ICAC finds corrupt conduct against RailCorp employee and contractors
The Independent Commission Against Corruption (ICAC) has found that RailCorp Maintenance Engineer Said Marcos and contractors Tony Mourched and Sami Mikhail engaged in corrupt conduct in relation to air conditioning maintenance contracts that enabled Mr Marcos to improperly obtain more than $710,000 over a six-year period.
The ICAC's Report on an investigation into corrupt conduct associated with RailCorp air-conditioning contracts, tabled in Parliament today, recommended that the advice of the Director of Public Prosecutions (DPP) should be obtained about the prosecution of the three individuals, and Mr Marcos's son Benjamin Marcos, for various criminal offences.
The ICAC Commissioner, the Hon Jerrold Cripps QC, said the report also recommends that RailCorp consider disciplinary action, including dismissal, against Mr Said Marcos, who has been on suspension since 16 December 2006.
"The ICAC report noted that RailCorp has had recurring problems in managing certain high risk areas and made a total of 27 corruption prevention recommendations to assist the organisation to better manage these areas," Commissioner Cripps said.
"These include establishing a formal accountability framework for managing contracts, a risk management strategy that specifically relates to secondary employment, and developing a comprehensive audit and review program for supplier payments."
RailCorp notified the ICAC in February 2005 that it was investigating allegations that Mr Marcos was improperly favouring a number of businesses carrying out RailCorp maintenance work.
The Commission also received an anonymous complaint in August that year that businesses associated with Mr Marcos had received substantial payments from, and were directly or indirectly involved with, businesses carrying out RailCorp maintenance work.
The ICAC found that two businesses associated with Mr Marcos (Isis and B&S) received substantial sub-contracting work from Messrs Mourched and Mikhail under their RailCorp contracts, without the knowledge of RailCorp.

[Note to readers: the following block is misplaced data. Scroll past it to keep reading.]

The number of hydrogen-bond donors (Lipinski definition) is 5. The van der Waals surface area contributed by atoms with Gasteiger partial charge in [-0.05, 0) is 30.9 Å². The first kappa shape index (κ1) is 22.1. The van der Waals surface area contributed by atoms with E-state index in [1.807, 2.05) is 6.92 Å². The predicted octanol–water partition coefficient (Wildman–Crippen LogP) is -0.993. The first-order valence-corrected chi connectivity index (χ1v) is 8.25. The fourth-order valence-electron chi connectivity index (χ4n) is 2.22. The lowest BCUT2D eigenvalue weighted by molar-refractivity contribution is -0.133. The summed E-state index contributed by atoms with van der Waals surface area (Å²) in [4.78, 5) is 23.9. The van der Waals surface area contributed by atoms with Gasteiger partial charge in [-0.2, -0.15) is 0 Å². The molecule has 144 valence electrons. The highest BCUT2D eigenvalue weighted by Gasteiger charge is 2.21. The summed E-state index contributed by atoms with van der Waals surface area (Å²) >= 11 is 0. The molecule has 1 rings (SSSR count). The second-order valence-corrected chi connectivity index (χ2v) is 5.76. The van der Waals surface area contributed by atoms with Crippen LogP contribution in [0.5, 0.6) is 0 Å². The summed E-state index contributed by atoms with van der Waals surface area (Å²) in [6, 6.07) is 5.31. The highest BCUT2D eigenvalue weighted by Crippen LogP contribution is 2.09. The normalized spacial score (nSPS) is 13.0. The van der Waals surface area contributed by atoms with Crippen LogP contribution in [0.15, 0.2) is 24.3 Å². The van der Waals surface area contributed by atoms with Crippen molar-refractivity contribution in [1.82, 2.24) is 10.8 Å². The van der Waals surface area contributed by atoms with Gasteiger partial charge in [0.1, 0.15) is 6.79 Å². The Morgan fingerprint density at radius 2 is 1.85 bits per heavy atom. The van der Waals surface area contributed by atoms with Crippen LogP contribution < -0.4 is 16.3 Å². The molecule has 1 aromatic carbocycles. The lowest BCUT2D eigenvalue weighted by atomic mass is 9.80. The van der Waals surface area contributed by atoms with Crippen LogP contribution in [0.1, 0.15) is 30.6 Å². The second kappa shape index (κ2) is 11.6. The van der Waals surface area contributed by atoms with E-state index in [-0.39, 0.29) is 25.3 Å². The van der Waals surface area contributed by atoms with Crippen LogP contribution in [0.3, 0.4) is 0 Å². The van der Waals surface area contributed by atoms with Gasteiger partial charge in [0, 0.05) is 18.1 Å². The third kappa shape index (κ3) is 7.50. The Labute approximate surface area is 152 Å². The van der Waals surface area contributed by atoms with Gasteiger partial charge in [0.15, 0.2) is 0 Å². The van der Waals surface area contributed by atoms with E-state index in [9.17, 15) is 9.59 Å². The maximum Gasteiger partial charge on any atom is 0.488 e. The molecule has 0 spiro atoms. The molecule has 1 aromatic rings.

The ICAC's report notes that "by agreeing to subcontract work to Isis, Mr Mourched ensured that Mr Marcos would continue to approve NBR (Mr Mourched's business) to undertake additional work, thereby ensuring they both shared in a highly lucrative arrangement at RailCorp's expense".
Between August 1999 and November 2005, NBR received more than $4 million for work carried out under the contracts; over that period B&S and Isis received nearly $656,000 from NBR as sub-contractors.
The Commission found that Mr Marcos also entered into a profit-sharing agreement with Mr Mikhail, which was "a pre-condition for his (Mr Mikhail's) business to be given RailCorp work by Mr Marcos".
Altogether, Mr Marcos was paid more than $56,000 for work carried out by Mr Mikhail's businesses, Sami Industrial and Domestic Cleaners and Atsan Pty Ltd, between February 2000 and August 2005, which amounted to half the profits from the work.
The ICAC's recommendation that the DPP's advice should be sought in relation to the prosecution of Mr Benjamin Marcos related to an alleged attempt to mislead the Commission by providing false invoices about work subcontracted to Isis by NBR.
In relation to Messrs Said Marcos, Mikhail and Mourched, the ICAC report recommended that the DPP's advice should be sought with respect to their prosecution for alleged breaches of s.249B of the Crimes Act 1900 (corrupt commissions or rewards) and, in respect of Mr Said Marcos, an alleged attempt to mislead the Commission by providing false invoices.
The ICAC's investigation included executing three search warrants and taking statements and records of interview from 15 witnesses. Five compulsory (private) examinations were held, plus a public inquiry in December 2006, over which Commissioner Cripps presided.